Scholar Fierce: Boston Evening, Italian Nights

I tend to not have difficulty traveling alone. However, long flights are not for the faint of heart or the weary in body or spirit. I got to the Florence hotel safely and all – after meeting so many members of the grounds crew in Munich & Florence. (Disability builds community. I’m telling you.)

There is a special kind of silence that occurs after the door closes to a single hotel room. There is no longer the chatter of passers-by, or the hullabaloo of desk clerks and porters, or the banging of bags, or the dinging of elevators, or the sound of cars, or the thickness of exhaust-filled air. Sometimes this is a welcome silence. Other times, it reminds me that I am alone in a strange city.

That day, I took a small trip outside with the scooter (after a nap) and tried to get a sense of my environment. I traveled a small ways south close to the river, further into town. That quiet I faced in my hotel room echoed outside. It wasn’t an issue of its sonics but of its contemplative spirit. It felt gentle, far away. It did not feel like a Tuesday.

At night, I looked up on tip-toe out to Florence, the Fiume Arno to the west and wondered what the Black Portraitures conference would bring.

About TAPPhD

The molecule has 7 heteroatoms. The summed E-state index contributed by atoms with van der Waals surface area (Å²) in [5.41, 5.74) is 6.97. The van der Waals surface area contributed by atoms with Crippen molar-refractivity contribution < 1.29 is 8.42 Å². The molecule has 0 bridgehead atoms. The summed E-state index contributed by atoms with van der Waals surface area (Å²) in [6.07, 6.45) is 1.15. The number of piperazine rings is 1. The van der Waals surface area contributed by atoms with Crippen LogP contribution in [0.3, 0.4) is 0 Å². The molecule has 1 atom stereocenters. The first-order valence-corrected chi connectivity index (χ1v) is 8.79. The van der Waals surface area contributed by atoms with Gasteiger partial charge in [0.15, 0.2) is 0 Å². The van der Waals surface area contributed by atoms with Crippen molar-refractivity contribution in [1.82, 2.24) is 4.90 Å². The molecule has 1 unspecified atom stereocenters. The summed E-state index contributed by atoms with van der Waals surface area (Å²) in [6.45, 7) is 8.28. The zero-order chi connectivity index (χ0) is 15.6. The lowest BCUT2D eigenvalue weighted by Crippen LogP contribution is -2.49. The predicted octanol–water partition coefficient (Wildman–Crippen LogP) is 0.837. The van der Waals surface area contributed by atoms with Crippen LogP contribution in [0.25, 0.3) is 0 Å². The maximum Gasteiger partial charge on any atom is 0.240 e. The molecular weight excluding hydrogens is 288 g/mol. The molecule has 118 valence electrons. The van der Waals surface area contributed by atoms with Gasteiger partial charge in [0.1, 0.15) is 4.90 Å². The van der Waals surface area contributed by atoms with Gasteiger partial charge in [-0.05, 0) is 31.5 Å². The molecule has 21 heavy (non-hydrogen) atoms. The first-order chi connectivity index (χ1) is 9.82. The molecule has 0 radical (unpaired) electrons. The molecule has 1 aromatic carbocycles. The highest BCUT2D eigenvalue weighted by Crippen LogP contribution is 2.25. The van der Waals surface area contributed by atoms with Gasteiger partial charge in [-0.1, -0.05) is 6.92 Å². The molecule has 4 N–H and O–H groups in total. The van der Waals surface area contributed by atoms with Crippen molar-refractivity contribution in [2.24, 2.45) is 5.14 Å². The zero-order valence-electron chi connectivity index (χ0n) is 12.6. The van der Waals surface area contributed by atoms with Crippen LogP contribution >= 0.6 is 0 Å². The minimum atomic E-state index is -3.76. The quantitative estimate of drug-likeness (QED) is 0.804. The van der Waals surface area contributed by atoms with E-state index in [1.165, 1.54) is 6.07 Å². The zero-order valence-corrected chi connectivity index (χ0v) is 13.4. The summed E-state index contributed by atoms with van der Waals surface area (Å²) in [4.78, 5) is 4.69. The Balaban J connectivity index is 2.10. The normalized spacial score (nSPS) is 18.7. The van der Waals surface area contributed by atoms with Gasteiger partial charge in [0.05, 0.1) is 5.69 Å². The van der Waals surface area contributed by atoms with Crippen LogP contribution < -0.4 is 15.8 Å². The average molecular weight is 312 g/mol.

Therí A. Pickens received her undergraduate degree in Comparative Literature from Princeton University (P'05) and her PhD in Comparative Literature from UCLA (2010). Her research focuses on Arab American and African American literatures and cultures, Disability Studies, philosophy, and literary theory. She recently published her first book, New Body Politics (Routledge, 2014), which investigates the role of the material body in constructing social and political critique. Her critical work has appeared in Disability Studies Quarterly, Al-Jadid, Journal of Canadian Literature, Al-Raida, and, the ground-breaking collection, Blackness and Disability: Critical Examinations and Cultural Interventions. Currently, she is an Assistant Professor of English at Bates College. She is also a creative writer. Her poetry has appeared in Black Renaissance/Renaissance Noire, Save the Date, and Disability Studies Quarterly. Her drama has been performed at the NJ State Theater. She offers courses on Arab American and African American literature. In her introductory courses, she seeks to provide students with information and skills that will enable and empower them to critically and constructively engage difficult topics like race, sexuality, gender, disability, and class. In her upper division courses, she pushes students to synthesize their knowledge from other classes and expand their critical thinking repertoires.
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